CPG brands help drive retail media, CTV pairing

Consumer packaged goods (CPG) brands are the most common employing retail media networks with their money fueling RMNs, according to Rose, who pointed out that those marketers also have big TV budgets.  It’s the reason CTV advertising and retail media tie so closely together, he said, as RMNs today are mostly driven by those CPG brands that historically have a lot of money to spend to promote items to consumers, which typically happens close to the transaction such as in trade advertising.

“CPGs are historically large TV spenders,” Rose commented. “So the ability to shift that money … to connected TV, with retail media kind of being the impetus for doing so, makes for a very promising upside for CTV.”

And more buyers are taking a look at retail media network investments and related CTV offsite channels. According to a 2023 ad outlook survey from IAB, released in November, six in 10 buyers were currently investing in or considering investing in RMN advertising, with buyers projecting 2023 RMN ad spend to increase 28.4% over 2022 levels. For those already investing in RMNs, 75% said they were doing so in retailer-owned RMNs such as Kroger, Walmart and so on, while 64% said they were leveraging e-commerce owned, such as Doordash, Instacart, Uber and others.

While onsite owned-and-operated ad investment was by far the dominant tactic (91%), 63-73% of RMN buyers said they’re running offsite display and video tactics – at least 15% more than other ad tactics. For offsite video specifically, among those currently investing in RMN advertising, 63% said they were running offsite video on CTV or OLV (online video advertising), while another 32% were considering offsite CTV channels for RMN investment.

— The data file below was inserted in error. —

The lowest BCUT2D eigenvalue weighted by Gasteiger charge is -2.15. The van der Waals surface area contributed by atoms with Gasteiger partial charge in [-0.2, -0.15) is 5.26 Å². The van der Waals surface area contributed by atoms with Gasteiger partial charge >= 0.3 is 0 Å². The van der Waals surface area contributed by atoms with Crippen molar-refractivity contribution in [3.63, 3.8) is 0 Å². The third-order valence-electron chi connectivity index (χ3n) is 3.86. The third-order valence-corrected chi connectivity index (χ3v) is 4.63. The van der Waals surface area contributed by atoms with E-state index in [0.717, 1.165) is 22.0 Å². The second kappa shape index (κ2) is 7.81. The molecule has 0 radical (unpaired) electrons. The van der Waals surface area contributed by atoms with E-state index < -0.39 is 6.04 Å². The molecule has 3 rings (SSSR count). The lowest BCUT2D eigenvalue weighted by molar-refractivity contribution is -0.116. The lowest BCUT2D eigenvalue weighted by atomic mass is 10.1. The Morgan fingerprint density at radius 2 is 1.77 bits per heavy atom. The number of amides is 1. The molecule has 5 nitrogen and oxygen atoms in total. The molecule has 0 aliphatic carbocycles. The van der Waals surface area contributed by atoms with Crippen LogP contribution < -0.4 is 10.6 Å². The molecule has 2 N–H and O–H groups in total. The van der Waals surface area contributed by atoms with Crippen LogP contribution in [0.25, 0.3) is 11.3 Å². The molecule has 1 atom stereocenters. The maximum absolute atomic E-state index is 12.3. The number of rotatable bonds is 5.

Shoppable TV comes into play

Another avenue where RMNs and CTV can interplay is shoppable TV.  In this case, Rose said “the benefit of shoppable TV is really the ability to do closed loop measurement.”

Roku again is one streaming service pursuing shoppable TV efforts, including a pilot program with Walmart and more recently QR code-enabled efforts with DoorDash.

One of the core values of RMNs, he explained, is the ability for retailers to match ad impressions with sales – something that’s relatively easy to do within the retailer’s own domain. In connected TV it becomes a little more challenging. There’s slightly more risk of signal loss when going across channels, Rose said, with the need to attribute an impression on CTV and match it to a purchase that happens online or in-store.  Still, he acknowledged there are many ways to do so, such as with a data clean room, in a privacy-enhanced matter.  And with shoppable TV, the transaction is happening directly from the TV interface, helping to bring the measurement that much closer together.

TransUnion comes into play for RMNs in a few ways, including through an extensive identify graph and helping brands or retailers build audiences by providing data for deeper profiles and more accurate segments. It also offers data cleanrooms and helps clients understand the incrementality, or sales lift, of a campaign their running with measurement capabilities.

Being able to have reliable and accurate measurement off-site (such as with CTV) is something Rose sees as key to the long-term growth of retail media.

“What [RMNs] want to do longer term is go after the bigger brand and media budgets,” he commented. “That’s where there’s a huge amount of money, and the ability to measure that accurately will help them pursue those budgets.”

As for potential risks and challenges of leveraging offsite CTV channels, Rose zeroed in on audience duplication and the quality of the audience data an RMN has to begin with.  He noted a brand buying audience segments from multiple RMNs through CTV “really risk having audience duplication” – with industry efforts on deduplication tools one potential solution. As to the quality of the audience data, he suggested it needs to be specific and differentiated.

For example, if a brand is buying an audience segment to target based on their likelihood to buy a big screen TV, then the attributes that go into creating that audience matter and “you better make sure they’re relevant to those that are buying a TV,” Rose said.